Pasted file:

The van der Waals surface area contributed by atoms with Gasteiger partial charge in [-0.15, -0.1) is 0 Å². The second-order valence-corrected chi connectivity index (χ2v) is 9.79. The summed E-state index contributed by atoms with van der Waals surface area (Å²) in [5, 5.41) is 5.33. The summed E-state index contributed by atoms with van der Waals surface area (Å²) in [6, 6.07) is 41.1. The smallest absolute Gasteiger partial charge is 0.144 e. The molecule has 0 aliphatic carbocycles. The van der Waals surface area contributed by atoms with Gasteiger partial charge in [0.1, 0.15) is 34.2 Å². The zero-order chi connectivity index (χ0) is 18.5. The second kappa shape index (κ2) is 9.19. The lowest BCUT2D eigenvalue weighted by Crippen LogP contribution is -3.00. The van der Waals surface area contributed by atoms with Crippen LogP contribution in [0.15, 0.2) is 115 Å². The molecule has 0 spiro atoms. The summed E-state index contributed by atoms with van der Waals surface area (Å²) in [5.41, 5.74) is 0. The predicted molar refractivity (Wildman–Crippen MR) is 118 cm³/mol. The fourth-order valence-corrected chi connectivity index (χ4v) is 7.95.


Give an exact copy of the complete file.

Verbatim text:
The van der Waals surface area contributed by atoms with Gasteiger partial charge in [-0.15, -0.1) is 0 Å². The second-order valence-corrected chi connectivity index (χ2v) is 9.79. The summed E-state index contributed by atoms with van der Waals surface area (Å²) in [5, 5.41) is 5.33. The summed E-state index contributed by atoms with van der Waals surface area (Å²) in [6, 6.07) is 41.1. The smallest absolute Gasteiger partial charge is 0.144 e. The molecule has 0 aliphatic carbocycles. The van der Waals surface area contributed by atoms with Gasteiger partial charge in [0.1, 0.15) is 34.2 Å². The zero-order chi connectivity index (χ0) is 18.5. The second kappa shape index (κ2) is 9.19. The lowest BCUT2D eigenvalue weighted by Crippen LogP contribution is -3.00. The van der Waals surface area contributed by atoms with Crippen LogP contribution in [0.15, 0.2) is 115 Å². The molecule has 0 spiro atoms. The summed E-state index contributed by atoms with van der Waals surface area (Å²) in [5.41, 5.74) is 0. The predicted molar refractivity (Wildman–Crippen MR) is 118 cm³/mol. The fourth-order valence-corrected chi connectivity index (χ4v) is 7.95.